Lexical strata as a part of grammar have been assumed to account for various phonotactic (un)markedness in certain groups of lexical items. In particular, the reranking hypothesis of Ito and Mester (1995a,b) and the indexed FAITH hypothesis of Fukazawa (1998) had triggered disputes and discussions among scholars on the fundamental organization of phonological grammar. This article will examine approaches to the sublexicon, and show problems with the aforementioned studies. In particular, the emergence of the unmarked patterns in the marked vocabulary classes presents a serious problem.
The aim of this article is to emphasize the necessity for further investigation into the relationship between Sino-Japanese and Yamato, and to present a couple of topics on the historical phonology of Japanese. One of the main questions that deserves to be challenged is how the indigenous structure extended to SJ word formation, such as geminations, of which the earlier stage can be hardly attested by historical records. Another topic concerns vowel coalescence. The interesting interaction between SJ word types and Yamato accounts for these sound changes.
This paper surveys phonetic and phonological studies dealing with the question of why Japanese speakers 'hear' a geminated consonant in a certain foreign sound string. Phonetic studies reveal that not only the length but also some other factors might contribute to the perception of a geminated consonant. Phonological studies claim that at stem edge position systematic gemination occurs to preserve coda moraicity of the input string while the occurrence of the one inside the word might be related to the Japanese foot structure. We argue that crucial to the issue is how much the system can predict systematic non-occurrence of the geminated consonants as seen in the word 'dokutaa' (doctor).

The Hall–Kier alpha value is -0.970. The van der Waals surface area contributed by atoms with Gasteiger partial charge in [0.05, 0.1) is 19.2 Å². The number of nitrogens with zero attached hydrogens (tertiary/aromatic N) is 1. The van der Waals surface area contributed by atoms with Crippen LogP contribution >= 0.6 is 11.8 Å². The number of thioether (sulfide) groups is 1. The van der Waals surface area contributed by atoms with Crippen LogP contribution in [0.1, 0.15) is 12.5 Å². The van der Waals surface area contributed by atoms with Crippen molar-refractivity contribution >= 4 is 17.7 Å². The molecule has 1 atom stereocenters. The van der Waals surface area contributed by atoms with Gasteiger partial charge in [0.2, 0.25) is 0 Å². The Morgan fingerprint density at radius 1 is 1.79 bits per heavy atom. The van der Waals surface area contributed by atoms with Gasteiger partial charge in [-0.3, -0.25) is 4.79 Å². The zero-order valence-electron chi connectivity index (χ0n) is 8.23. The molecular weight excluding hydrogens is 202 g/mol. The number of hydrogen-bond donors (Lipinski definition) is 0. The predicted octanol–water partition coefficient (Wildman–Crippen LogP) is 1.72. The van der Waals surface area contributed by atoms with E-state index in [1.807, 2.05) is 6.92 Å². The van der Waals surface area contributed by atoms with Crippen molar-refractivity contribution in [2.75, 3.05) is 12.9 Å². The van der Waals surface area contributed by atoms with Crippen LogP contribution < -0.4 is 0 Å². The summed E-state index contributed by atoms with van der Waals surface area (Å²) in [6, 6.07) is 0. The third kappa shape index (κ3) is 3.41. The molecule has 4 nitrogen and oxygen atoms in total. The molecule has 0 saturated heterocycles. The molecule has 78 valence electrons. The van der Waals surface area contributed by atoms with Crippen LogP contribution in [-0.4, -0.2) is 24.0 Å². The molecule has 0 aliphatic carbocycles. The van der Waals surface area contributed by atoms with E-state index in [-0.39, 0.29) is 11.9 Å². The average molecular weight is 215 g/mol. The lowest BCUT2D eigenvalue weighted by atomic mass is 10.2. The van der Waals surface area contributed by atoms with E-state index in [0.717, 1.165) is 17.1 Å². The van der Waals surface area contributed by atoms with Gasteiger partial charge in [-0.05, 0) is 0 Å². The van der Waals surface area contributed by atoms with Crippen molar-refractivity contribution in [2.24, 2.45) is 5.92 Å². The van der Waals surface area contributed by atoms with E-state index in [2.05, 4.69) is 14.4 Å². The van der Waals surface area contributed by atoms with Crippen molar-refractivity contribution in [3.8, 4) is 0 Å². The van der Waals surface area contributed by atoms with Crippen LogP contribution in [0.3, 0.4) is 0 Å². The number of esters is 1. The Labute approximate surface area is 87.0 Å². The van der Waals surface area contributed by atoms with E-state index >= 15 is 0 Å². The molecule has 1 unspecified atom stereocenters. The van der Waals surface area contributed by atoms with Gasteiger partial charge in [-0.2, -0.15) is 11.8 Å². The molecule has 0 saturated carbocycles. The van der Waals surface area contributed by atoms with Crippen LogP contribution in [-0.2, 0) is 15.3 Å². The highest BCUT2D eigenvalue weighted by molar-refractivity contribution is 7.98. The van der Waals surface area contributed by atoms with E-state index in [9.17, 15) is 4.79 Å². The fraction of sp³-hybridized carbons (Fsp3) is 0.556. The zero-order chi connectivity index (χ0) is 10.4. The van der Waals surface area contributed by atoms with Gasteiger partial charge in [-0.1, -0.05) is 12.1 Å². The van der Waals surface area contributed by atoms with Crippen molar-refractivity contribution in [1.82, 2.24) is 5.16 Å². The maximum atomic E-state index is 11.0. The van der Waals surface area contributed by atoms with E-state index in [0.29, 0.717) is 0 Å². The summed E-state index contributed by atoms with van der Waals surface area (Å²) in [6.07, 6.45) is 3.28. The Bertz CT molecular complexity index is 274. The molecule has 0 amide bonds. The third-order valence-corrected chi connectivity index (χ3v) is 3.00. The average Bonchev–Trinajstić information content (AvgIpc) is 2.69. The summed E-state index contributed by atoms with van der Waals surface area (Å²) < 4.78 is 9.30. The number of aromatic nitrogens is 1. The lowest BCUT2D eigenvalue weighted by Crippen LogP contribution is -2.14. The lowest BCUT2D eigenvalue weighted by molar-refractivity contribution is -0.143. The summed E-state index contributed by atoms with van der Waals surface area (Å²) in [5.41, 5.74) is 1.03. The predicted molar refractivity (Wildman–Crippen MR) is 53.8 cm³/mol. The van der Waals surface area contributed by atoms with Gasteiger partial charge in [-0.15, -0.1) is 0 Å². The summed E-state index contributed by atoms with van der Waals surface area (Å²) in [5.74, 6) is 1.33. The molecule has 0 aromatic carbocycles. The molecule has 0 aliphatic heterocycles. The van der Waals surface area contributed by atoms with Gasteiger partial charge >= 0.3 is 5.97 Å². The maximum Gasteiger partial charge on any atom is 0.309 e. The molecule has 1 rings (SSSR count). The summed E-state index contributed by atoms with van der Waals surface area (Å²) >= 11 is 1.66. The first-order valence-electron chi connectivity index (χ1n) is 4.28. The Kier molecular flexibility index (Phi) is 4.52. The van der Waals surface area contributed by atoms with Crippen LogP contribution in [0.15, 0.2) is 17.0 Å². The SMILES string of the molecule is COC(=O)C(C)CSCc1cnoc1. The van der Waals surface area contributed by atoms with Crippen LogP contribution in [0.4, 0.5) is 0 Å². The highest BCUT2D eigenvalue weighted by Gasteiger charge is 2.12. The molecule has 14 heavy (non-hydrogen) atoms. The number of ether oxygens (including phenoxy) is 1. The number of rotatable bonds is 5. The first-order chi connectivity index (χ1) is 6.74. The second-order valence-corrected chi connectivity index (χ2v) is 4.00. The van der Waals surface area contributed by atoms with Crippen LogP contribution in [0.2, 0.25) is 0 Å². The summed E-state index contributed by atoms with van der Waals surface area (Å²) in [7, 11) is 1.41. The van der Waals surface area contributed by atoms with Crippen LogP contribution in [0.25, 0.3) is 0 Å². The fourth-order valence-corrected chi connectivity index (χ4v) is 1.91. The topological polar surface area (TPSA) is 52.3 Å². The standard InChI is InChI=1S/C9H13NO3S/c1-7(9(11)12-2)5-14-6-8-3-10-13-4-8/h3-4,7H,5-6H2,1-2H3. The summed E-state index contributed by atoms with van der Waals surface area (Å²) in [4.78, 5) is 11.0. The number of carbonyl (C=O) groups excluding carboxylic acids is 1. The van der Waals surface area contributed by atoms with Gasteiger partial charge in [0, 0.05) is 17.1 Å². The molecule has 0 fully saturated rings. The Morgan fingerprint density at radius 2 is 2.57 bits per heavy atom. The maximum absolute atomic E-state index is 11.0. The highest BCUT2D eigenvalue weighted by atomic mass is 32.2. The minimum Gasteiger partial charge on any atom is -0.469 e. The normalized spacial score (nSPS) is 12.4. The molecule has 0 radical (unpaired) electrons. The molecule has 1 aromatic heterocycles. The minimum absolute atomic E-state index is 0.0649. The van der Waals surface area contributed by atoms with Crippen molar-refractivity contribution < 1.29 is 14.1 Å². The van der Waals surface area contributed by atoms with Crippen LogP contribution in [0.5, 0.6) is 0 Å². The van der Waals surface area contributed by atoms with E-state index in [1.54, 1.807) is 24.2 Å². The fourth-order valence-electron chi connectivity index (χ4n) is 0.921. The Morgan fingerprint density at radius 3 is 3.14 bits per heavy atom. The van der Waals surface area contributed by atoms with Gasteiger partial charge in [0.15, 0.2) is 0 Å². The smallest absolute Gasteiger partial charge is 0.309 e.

This paper describes Japanese loanword accentuation, and proposes a strategy to assign accent types of these words. About four hundred sixty unitary loanwords are prepared having more than 5 morae. Nine native speakers, with a Tokyo dialect, are instructed to assign the most separable intra-word juncture and accent location of the words. The experimental result shows that Japanese loanword accentuation is closely related to the word formation quasi-structure and the metrical structure formed by compounded syllables in the words. It is clarified that accentuation rules of unitary words with phonological juncture parallel Japanese compound accent rules. Moreover, an additional new accenting rule is also proposed based on the Japanese metrical structure. The loanword accent under such a metrical structure is placed at the penultimate position of the two-mora syllable unit (foot).
This study aims to clarify when and how compound words are abbreviated to three-mora words. It turns out that a word-final long vowel tends to be maintained when it forms a morpheme on its own. When the final syllable does not constitute a morpheme, the long vowel /aː/ is shortened (e.g. sutoreːto-paːma → sutopa) more frequently than the long vowel /uː/ (e.g. roNgu-buːtsu → roNbuː). In addition, three-mora abbreviations with their final vowels shortened are more likely to be medially accented than other three mora abbreviations in the Kinki dialect. Moreover, a compound word is more frequently abbreviated to a single component when the component consists of one heavy syllable followed by one light syllable than when it contains four moras or one light syllable followed by one heavy syllable (e.g. tisshu-peːpaː → tisshu; sunoː-boːdo → boːdo).